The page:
This weekend was supposed to be my tropical Puerto Rican vacation, my reward for enduring February, my chance to see my parents for the first time since September... and it was foiled by a snowstorm. Standing there in JFK's Terminal 2, all I could think was, "(wo)man plans, God laughs." We were stranded in New York City until Saturday afternoon, which was not the worst fate, but our new itinerary created logistical problems. For starters, we were wearing short sleeved shirts under our light coats and it was 27 degrees outside. I spent Friday wearing a sundress over my jeans, adding an extra layer to my (already bizarre) ensemble. We also had no place to stay, no plans, and, frankly, no extra money in our budget.
Somehow, despite all this disappointment and uncertainty, I remained incredibly calm. We booked a hotel room using Hotel Tonight (a great app that I highly recommend), got ourselves on the AirTrain, the E train, the D train, the 1 train, and checked ourselves into the hip Nylo on the Upper West Side. I began texting friends and family, trying to arrange a dinner for Friday night. I made a plan for the day, including a visit the archive, lunch at Lombardi's, and a walk to the Lower East Side to load up on sweets at Economy Candy. Even with the looming question of whether we would actually get back to Pittsburgh on Saturday, I tried to make the best of our little adventure. We had a great time, saw some of our siblings and siblings-in-loves, and eventually made it back to this Appalachian icebox with a bag of candy and two dozen bagels.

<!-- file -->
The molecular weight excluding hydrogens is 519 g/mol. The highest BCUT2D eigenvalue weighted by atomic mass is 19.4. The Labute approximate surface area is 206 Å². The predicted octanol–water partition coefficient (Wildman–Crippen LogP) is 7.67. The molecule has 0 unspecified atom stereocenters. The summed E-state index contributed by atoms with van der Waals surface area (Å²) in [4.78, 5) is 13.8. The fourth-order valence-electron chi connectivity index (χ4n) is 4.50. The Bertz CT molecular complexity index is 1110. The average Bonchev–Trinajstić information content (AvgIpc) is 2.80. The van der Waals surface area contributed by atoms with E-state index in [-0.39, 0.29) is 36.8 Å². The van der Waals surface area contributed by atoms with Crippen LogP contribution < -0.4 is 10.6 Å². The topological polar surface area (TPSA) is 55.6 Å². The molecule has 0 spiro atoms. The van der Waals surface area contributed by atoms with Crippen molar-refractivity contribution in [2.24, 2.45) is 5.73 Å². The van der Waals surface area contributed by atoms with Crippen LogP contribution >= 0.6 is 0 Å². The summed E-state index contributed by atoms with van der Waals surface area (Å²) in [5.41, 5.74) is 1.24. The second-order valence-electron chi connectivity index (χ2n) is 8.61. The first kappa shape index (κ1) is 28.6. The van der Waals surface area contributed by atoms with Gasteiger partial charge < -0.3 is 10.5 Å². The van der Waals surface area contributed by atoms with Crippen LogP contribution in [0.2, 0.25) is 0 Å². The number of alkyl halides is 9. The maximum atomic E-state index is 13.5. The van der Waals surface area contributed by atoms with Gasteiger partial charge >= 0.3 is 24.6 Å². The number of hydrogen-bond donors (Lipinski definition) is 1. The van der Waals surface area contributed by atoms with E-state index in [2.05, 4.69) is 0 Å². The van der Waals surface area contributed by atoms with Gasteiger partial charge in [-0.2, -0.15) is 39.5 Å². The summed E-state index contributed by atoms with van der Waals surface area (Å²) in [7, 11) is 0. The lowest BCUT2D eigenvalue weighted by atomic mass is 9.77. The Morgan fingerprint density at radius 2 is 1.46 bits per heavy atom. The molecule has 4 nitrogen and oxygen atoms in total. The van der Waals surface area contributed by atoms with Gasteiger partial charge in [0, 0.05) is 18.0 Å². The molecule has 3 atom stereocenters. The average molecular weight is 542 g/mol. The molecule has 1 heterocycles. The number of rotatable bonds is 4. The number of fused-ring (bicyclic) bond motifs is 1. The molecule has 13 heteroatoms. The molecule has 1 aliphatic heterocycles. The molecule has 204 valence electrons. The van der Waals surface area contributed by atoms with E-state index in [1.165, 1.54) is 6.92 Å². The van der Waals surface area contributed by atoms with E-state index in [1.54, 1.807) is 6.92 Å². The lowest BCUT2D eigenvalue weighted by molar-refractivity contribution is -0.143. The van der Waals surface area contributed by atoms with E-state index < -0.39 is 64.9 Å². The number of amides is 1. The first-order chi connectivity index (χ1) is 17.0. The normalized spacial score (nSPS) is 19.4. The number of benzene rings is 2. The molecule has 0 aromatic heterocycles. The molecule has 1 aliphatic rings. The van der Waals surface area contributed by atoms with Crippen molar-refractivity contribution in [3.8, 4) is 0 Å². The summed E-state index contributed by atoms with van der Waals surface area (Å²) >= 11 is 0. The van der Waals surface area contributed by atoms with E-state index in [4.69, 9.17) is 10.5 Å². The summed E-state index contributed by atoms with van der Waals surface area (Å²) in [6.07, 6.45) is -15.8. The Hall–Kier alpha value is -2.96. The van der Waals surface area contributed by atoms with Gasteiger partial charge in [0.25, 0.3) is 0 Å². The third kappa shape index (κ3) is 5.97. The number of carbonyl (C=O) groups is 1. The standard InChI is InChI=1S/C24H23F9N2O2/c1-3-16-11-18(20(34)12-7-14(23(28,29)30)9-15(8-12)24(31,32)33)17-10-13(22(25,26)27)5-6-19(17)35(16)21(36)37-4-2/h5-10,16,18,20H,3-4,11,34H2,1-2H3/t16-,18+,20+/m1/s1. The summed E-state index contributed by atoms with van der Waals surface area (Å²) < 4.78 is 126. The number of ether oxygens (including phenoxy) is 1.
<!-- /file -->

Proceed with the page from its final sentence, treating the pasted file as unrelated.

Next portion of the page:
I confess that I did tear up once, when we got to the hotel that first night and it hit me that I wasn't going to wake up in San Juan the next morning. Yet I never broke down sobbing. I did not shake my fist at the sky and protest the injustice of it all. Even more shockingly, I did not angst over our plans or lack thereof. I embraced the variables and the messiness and all of the potential logistical failures.
Even a year ago, it was unthinkable that I could hold it together in such a situation. When I called to tell my family that we would not be joining them in Puerto Rico, father praised my "mature" response. Although I was flattered by his compliment, I think it's more accurate to say I was "resigned." Graduate school, particularly working on the dissertation, has made me more resilient. The process is inherently uncertain. You tentatively propose a topic and an argument that you suspect will be fruitful, but could lead nowhere. You dig through boxes looking for documents that might have been archived, but that just as easily were thrown away. You apply for grants and fellowships that you may or may not win, that would facilitate or limit your ability to conduct your research. You travel to archives, live out of a bag for weeks at a time, and constantly find yourself at Walgreens buying items like Q-tips and postage stamps that you believed were non-essential. And that's on top of that omnipresent and oppressive question faced by every dissertator: "Will I actually manage to pull this off?"
Apparently I have learned to roll with the punches, to shrug off the unexpected and accept that things aren't always going to break my way. That's a pretty valuable life skill, and further evidence that getting a PhD, while a questionable career decision, is the best life decision I ever made.